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NBFCs are not banks!

January 09, 2019 11:32 IST

'We are all in a tizzy about NBFCs in the aftermath of the IL&FS default.'
'We tend to jump to the notion that an NBFC is like a bank. But banks make a promise that deposits are liquid and have an assured return.'
'NBFCs make no such promises,' points out Ajay Shah.

The IL&FS headquarters in Mumbai

The big primary markets for equity and debt securities are not unsophisticated households.

All that is required in the primary market is sound disclosure, and after that professionals on this market make good gatekeepers.

NBFCs that finance themselves through banks or bonds thus require no micro-prudential regulation.

If an NBFC deals with a consumer on the lending side, we require consumer protection on how consumers are treated.

 

We are all in a tizzy about NBFCs in the aftermath of the IL&FS default.

But we should be careful in understanding the market failures and putting in the right regulatory responses.

Let's start at their borrowing.

The RBI has correctly closed off deposit taking by most NBFCs, as deposit taking is what defines a bank.

In the future, deposit-taking NBFCs should graduate into banks, and this involves some transition issues.

But there is no real difficulty on this score.

The troubled NBFCs of the last year were not deposit takers.

If an NBFC does not borrow from the public, how does it raise capital?

The primary market for equity and debt is the source of capital.

We have a well-understood doctrine about how this should work.

The only gatekeeper in this market is the investor.

Persuading investors to fork out capital is the hurdle that a firm has to cross.

This is not just about NBFCs.

The primary market for equity and debt capital is the key gatekeeper in modern capitalism.

The projects and management teams which are able to gain the respect of the primary market get funded, and others do not.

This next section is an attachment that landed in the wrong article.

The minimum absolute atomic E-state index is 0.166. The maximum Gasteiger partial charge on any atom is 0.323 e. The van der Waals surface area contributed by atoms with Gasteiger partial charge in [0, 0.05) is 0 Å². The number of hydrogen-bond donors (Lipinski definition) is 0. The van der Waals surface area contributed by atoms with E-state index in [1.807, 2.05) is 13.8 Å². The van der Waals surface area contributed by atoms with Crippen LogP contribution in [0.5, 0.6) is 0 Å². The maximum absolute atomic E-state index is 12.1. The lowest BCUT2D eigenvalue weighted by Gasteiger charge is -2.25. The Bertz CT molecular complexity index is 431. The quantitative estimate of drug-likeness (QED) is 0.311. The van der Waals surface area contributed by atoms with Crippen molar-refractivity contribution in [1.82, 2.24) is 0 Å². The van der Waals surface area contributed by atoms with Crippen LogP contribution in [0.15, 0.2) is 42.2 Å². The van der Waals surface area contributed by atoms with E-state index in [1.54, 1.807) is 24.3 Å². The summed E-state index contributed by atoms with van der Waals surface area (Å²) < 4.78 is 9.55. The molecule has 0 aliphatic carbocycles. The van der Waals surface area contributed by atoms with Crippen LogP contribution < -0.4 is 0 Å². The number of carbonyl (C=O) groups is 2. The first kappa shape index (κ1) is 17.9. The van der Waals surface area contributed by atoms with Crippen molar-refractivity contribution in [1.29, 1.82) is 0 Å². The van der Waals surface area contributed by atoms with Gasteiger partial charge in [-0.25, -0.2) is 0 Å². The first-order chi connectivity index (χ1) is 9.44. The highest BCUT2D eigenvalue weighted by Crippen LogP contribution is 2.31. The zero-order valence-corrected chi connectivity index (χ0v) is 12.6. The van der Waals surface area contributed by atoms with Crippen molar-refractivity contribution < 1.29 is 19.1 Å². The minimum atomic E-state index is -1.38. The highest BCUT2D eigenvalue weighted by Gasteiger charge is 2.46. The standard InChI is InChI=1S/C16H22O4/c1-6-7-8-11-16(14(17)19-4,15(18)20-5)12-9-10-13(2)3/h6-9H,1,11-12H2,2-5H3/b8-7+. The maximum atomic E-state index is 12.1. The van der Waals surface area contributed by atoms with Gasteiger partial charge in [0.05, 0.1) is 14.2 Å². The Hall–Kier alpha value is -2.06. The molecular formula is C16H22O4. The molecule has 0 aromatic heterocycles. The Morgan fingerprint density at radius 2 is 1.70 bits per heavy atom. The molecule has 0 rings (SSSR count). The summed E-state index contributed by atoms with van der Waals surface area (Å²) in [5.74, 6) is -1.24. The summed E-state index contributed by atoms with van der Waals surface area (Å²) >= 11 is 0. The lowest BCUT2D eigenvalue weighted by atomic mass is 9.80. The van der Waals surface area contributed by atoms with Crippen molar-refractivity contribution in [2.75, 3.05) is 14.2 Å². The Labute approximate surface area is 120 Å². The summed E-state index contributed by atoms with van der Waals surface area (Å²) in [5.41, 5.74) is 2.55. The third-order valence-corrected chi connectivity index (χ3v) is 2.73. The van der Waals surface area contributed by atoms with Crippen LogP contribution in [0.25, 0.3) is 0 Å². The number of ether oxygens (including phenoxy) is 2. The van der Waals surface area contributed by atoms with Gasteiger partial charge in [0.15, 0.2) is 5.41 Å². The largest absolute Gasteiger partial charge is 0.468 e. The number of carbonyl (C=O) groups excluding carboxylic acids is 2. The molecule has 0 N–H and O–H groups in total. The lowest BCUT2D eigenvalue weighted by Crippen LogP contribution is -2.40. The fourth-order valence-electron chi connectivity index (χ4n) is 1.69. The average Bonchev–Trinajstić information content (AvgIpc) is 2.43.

This is a healthy market mechanism for allocating capital.

All that the primary market requires is sound information disclosure.

The Securities and Exchange Board of India must define what this packet of information is, and we should follow through with common law concepts of fraud when this information is false.

We need to move to IFRS (International Financial Reporting Standards) style forward-looking market-based valuation of assets.

An NBFC asking for capital from the bond market, armed with IFRS accounting data, is no different from Tata Steel asking for the same.

After the IL&FS default, the Indian bond market got very concerned about NBFC paper.

This has translated into a tough stress test for NBFCs.

Bond market investors are now looking beyond credit ratings, and asking tough questions of each issuer.

The better NBFCs are getting capital while others are not.

While this is a painful response, and while this should have come about in better ways, this is market discipline at work.

It is the rational and sound response.

NBFCs are fundamentally different from banks and insurance companies in that they make no promises to unsophisticated households.

When a household places money in a bank, the bank makes a promise that this deposit is callable and that there is an assured rate of return.

We then require micro-prudential regulation in order to make sure that the bank is always solvent and liquid, and can live up to this promise.